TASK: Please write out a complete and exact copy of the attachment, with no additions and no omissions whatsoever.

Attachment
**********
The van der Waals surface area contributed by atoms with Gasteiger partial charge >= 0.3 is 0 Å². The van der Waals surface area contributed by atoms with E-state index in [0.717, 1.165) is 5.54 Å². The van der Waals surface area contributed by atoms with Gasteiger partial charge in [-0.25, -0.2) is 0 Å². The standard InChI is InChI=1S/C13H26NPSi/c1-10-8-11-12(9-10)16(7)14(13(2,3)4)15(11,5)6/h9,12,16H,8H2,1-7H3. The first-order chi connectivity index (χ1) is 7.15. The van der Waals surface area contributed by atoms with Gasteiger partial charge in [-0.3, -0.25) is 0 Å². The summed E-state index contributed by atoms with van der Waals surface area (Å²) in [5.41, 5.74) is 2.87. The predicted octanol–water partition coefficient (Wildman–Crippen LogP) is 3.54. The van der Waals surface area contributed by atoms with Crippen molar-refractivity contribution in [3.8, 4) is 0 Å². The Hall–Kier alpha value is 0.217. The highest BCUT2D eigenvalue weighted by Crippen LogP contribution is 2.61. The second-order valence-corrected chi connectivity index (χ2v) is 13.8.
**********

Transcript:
The van der Waals surface area contributed by atoms with Gasteiger partial charge >= 0.3 is 0 Å². The van der Waals surface area contributed by atoms with E-state index in [0.717, 1.165) is 5.54 Å². The van der Waals surface area contributed by atoms with Gasteiger partial charge in [-0.25, -0.2) is 0 Å². The standard InChI is InChI=1S/C13H26NPSi/c1-10-8-11-12(9-10)16(7)14(13(2,3)4)15(11,5)6/h9,12,16H,8H2,1-7H3. The first-order chi connectivity index (χ1) is 7.15. The van der Waals surface area contributed by atoms with Gasteiger partial charge in [-0.3, -0.25) is 0 Å². The summed E-state index contributed by atoms with van der Waals surface area (Å²) in [5.41, 5.74) is 2.87. The predicted octanol–water partition coefficient (Wildman–Crippen LogP) is 3.54. The van der Waals surface area contributed by atoms with Crippen molar-refractivity contribution in [3.8, 4) is 0 Å². The Hall–Kier alpha value is 0.217. The highest BCUT2D eigenvalue weighted by Crippen LogP contribution is 2.61. The second-order valence-corrected chi connectivity index (χ2v) is 13.8.